I was off the main road in Dàshù 大樹, a hilly rural district in Kaohsiung 高雄, when I noticed a row of old buildings next to a small temple. Stopping to investigate, I unslung my camera and snapped a few shots, not quite realizing what I was looking at. My mind was elsewhere—a consequence of two hard days of riding in the tropical summer sun. I was, at the time, heading south to the railway line after making it to Qishan the night before and touring through Meinong earlier in the day.
Only later, when I went to develop the photos, did I notice the faint traces of the Japanese rising sun flag in the top right corner of the building pictured above. At one point these stone flags must have been painted bright red, a reflection of Japanese imperial interests in Taiwan.
The building next door is also interesting. Here you can see traces of the “sun mark flag”, the modern flag of Japan, beneath the flag of the Republic of China (better known as Taiwan—but that’s another story). Evidently someone saw fit to give this building a new paint job at some point after Japanese rule ended, not that it matters anymore. All of these symbols of national ambition have become blurry and indistinct, melding together with the passage of time, fading into history as one.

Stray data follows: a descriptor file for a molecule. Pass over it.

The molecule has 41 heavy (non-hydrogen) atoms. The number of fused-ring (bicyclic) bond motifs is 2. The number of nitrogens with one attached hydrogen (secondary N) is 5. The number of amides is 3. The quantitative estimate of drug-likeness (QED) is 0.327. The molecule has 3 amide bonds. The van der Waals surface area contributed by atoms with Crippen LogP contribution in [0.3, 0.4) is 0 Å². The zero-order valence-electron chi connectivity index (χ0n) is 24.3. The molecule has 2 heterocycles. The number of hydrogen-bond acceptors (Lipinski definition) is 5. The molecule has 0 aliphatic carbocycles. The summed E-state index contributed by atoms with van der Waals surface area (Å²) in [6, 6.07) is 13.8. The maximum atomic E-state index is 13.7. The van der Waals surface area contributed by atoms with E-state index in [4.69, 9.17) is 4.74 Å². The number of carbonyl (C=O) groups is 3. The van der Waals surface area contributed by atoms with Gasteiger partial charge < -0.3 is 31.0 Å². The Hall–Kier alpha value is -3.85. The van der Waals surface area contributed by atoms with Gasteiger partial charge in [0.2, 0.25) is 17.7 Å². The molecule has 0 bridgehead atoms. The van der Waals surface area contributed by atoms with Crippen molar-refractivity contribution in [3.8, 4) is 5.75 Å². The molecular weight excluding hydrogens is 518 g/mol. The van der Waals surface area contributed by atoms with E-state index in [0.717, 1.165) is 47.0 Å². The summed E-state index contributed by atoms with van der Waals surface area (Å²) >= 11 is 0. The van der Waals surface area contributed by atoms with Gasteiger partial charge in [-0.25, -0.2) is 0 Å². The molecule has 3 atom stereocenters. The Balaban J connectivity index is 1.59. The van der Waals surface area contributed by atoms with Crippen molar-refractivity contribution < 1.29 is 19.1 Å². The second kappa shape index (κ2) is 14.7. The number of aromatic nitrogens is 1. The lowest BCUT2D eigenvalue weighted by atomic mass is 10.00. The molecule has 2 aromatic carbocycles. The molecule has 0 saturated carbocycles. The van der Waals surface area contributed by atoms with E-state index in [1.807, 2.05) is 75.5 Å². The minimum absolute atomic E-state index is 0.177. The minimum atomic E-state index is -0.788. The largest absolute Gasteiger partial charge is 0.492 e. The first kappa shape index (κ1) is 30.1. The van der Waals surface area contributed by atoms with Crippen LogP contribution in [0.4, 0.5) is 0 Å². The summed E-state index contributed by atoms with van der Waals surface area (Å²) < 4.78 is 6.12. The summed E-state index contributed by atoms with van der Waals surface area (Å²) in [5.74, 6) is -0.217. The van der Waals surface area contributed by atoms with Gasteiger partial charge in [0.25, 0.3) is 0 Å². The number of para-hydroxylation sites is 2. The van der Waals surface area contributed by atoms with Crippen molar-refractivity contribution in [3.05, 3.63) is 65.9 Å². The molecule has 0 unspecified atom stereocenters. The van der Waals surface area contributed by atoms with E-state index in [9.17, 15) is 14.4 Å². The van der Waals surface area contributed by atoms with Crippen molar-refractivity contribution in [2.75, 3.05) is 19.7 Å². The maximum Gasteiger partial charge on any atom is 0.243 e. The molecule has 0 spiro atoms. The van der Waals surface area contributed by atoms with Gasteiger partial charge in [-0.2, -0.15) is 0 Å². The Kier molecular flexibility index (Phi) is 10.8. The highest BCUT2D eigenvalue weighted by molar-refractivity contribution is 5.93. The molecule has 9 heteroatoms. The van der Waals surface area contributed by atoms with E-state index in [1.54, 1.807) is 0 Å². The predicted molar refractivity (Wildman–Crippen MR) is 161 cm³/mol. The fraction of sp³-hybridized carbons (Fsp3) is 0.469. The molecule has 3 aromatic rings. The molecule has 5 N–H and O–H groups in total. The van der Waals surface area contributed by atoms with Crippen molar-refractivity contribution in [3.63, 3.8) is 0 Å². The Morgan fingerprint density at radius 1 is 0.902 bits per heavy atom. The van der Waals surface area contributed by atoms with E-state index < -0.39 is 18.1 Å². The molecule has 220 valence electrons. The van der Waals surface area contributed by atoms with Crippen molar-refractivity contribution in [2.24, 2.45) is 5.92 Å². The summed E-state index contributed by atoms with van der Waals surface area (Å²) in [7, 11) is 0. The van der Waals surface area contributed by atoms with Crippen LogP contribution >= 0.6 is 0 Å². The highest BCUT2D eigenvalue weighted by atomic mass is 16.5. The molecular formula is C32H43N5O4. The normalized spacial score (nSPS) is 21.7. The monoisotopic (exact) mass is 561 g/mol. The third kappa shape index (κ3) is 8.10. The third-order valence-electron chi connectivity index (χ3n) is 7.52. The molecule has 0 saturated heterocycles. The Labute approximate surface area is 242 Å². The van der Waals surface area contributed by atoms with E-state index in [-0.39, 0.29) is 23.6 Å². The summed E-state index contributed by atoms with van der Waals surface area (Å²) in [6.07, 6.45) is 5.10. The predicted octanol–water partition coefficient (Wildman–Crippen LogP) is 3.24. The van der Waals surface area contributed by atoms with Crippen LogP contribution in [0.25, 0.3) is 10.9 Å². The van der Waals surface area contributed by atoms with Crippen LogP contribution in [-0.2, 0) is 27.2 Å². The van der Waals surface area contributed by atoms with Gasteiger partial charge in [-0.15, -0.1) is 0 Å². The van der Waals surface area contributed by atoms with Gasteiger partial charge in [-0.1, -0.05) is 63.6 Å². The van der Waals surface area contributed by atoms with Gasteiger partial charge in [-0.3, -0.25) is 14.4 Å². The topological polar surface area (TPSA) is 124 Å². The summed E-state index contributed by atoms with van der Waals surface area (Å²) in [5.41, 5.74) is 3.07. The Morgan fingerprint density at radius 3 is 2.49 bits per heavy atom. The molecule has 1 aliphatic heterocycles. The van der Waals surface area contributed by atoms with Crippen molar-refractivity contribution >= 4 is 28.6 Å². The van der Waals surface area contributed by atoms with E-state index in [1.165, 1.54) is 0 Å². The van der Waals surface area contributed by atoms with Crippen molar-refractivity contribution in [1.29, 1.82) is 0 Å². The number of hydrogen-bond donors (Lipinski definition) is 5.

After saying farewell to Tainan 台南, where I have been living in for the past three months, I set out by bicycle for Meinong today, but only made it as far as neighbouring Qíshān 旗山. The long stretch of lonely backcountry roads from Guanmiao to Qíshān 旗山 offered no respite from the relentless sun—and without any place to fuel up I ran out of water high up in the hills, a major no-no in this 35 degree heat.
When I finally made it into town I was in no state to be going anywhere—and so here I am, sick with heatstroke in a cheap hotel, but not without at least a small spark of adventure coursing through my veins. I rested for most of the evening so I could go out and grab a bite to eat and see at least a little of this historic town before (hopefully) moving on tomorrow.
At some point after a quick and easy dinner I wandered into a historic Taoist temple dedicated to Mazu, perhaps the most import goddess in Taiwan, revered by Taoists and Buddhists alike. At the very back of the temple, accessibly by a side entrance, I found this handsome god with striking green eyes resting on an elaborate altar before an offering table on which slabs of bacon and cartons of fresh eggs had been left. Oh, and a bottle of booze—all the things a heavenly carnivore might want.